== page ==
Pacific Swell | Southern California environment news and trends

Los Angeles' 7th Street Earns its (Bicycle) Stripes

The first roads in the LA Bike Plan have gotten their stripes. At 7th and Alvarado streets this morning, LA city leaders including Counciman Ed Reyes will inaugurate new commuter bike lanes by pedaling into Macarthur Park with other bicyclists.

To be clear, the lanes already exist. Bicycle activists and city leaders will be celebrating the end of the first 2.2 miles of downtown bike lanes for commuters - maybe city workers will actually paint the last of the lanes today (and then blow on the ceremonial painting so that it dries faster, presumably). In the next phase, the City of LA will add nearly 3 miles of bike lanes through downtown to Soto Street in Boyle Heights. Measure R money - LA voters approved a half-cent sales tax 3 years ago for transportation projects - is paying for the paint and the manpower.

The LA County Bicycle Coalition is massing riders to show solidarity for the progress. They see the new ability of Westlake riders from Catalina and Figueroa as a victory for the years of advocacy that have preceded the lane painting. Some LACBC riders are doing their own ride to the press conference, to show approval.They're meeting at Mariachi Plaza in half an hour.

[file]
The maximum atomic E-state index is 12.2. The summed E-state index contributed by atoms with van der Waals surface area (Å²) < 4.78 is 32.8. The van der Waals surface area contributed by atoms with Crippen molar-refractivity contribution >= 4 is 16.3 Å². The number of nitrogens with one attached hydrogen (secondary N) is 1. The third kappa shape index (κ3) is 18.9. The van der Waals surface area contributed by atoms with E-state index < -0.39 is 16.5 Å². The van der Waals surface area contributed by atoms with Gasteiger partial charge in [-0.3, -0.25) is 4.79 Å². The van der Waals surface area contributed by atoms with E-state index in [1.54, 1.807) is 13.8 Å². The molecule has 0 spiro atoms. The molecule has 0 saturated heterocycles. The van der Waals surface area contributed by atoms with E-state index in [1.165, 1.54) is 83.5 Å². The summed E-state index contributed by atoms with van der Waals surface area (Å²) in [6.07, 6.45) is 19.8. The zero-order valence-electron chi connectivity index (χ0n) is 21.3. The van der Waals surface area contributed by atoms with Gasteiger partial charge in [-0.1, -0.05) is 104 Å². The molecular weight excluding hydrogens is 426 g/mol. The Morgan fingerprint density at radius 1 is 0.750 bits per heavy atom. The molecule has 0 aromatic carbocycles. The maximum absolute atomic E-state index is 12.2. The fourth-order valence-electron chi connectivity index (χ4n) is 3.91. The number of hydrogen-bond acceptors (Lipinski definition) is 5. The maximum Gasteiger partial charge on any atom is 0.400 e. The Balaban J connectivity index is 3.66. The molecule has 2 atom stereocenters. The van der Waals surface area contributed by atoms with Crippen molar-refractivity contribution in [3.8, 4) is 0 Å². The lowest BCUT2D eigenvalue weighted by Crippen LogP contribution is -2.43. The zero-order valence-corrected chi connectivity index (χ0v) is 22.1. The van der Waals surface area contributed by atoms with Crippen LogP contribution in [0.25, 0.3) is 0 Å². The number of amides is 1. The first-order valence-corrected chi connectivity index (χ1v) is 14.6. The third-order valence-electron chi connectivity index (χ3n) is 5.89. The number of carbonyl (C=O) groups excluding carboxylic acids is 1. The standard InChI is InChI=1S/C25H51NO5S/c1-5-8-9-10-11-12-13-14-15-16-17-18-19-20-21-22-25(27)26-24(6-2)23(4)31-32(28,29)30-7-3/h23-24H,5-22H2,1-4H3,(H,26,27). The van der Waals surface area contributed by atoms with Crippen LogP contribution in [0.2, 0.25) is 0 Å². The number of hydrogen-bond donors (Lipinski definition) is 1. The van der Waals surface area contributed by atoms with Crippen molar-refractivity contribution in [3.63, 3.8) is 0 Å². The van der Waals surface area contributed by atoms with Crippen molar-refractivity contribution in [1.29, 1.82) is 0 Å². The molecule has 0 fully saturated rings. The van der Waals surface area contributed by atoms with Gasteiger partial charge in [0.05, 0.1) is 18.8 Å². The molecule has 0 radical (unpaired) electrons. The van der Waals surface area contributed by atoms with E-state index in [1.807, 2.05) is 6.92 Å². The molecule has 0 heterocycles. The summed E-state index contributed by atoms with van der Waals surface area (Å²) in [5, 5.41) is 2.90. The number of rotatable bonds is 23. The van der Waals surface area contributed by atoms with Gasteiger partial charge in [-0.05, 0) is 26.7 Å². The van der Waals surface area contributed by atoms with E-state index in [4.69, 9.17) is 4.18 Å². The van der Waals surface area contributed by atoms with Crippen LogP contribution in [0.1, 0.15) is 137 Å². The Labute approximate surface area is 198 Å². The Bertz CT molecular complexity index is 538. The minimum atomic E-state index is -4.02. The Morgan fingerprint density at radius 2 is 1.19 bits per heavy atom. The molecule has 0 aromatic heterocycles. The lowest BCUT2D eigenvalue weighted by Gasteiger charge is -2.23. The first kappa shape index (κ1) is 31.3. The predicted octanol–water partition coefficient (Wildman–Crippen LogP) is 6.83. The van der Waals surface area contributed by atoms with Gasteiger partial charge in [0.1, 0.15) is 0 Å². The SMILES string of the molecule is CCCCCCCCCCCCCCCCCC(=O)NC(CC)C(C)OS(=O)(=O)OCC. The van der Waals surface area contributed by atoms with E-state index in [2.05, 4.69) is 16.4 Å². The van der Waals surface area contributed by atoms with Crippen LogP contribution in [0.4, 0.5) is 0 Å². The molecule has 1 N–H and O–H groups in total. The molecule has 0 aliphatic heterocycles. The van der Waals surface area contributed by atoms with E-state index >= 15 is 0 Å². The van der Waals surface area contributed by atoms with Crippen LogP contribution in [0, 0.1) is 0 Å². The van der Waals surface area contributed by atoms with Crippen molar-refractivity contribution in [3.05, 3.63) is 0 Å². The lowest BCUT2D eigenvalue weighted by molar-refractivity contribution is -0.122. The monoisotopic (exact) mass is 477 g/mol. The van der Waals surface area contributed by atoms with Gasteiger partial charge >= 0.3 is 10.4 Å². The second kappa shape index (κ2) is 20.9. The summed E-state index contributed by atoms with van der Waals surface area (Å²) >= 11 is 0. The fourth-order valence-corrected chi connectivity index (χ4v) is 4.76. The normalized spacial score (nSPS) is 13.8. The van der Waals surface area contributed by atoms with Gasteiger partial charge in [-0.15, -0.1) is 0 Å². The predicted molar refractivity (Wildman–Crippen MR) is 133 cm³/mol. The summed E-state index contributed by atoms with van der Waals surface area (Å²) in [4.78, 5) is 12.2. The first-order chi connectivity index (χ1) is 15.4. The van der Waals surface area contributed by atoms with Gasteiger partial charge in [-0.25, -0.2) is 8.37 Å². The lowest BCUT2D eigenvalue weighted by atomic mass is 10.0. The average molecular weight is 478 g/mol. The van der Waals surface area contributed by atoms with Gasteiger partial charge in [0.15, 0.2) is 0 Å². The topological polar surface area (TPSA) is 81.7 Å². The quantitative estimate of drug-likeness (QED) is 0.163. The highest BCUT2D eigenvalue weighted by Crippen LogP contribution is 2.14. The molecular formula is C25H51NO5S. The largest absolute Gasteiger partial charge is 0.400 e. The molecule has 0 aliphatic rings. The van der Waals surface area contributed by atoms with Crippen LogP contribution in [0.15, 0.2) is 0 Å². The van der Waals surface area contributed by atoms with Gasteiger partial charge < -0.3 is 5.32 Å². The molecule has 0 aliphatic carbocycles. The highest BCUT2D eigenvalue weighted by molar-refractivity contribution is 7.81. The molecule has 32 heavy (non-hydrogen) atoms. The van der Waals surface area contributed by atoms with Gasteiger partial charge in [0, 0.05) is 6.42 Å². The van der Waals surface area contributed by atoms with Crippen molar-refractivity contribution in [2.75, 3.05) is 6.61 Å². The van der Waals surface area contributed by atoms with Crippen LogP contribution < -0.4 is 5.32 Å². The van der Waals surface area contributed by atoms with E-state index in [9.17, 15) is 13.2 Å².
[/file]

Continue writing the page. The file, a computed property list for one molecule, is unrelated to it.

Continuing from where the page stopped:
It's worth remembering that these numbers, while welcomed as good news by cyclists, are tiny compared to the totality of the city's plans - 1680 miles of bikeways in the long, long, long run. The city has committed to two hundred miles of routes painted and provided in city streets every 5 years, which is far more than it does now. Not everybody is happy with the broad and detailed plan.

In the LA Weekly, Ryan Deto pointed out last month that "[s]ome 1,300 of the 1,684 promised miles are still incomplete, and the city is limping along, completing 40 miles of bike lanes per year." Deto argues the plan would take 35 years to finish, even if someone stuck with it. (One reader wrote in to say that bike riders already have enforceable rights on LA's roads.)

Is the city of LA doing what it should do to support bikeways and bicyclists? 


(Photo courtesy LACBC.)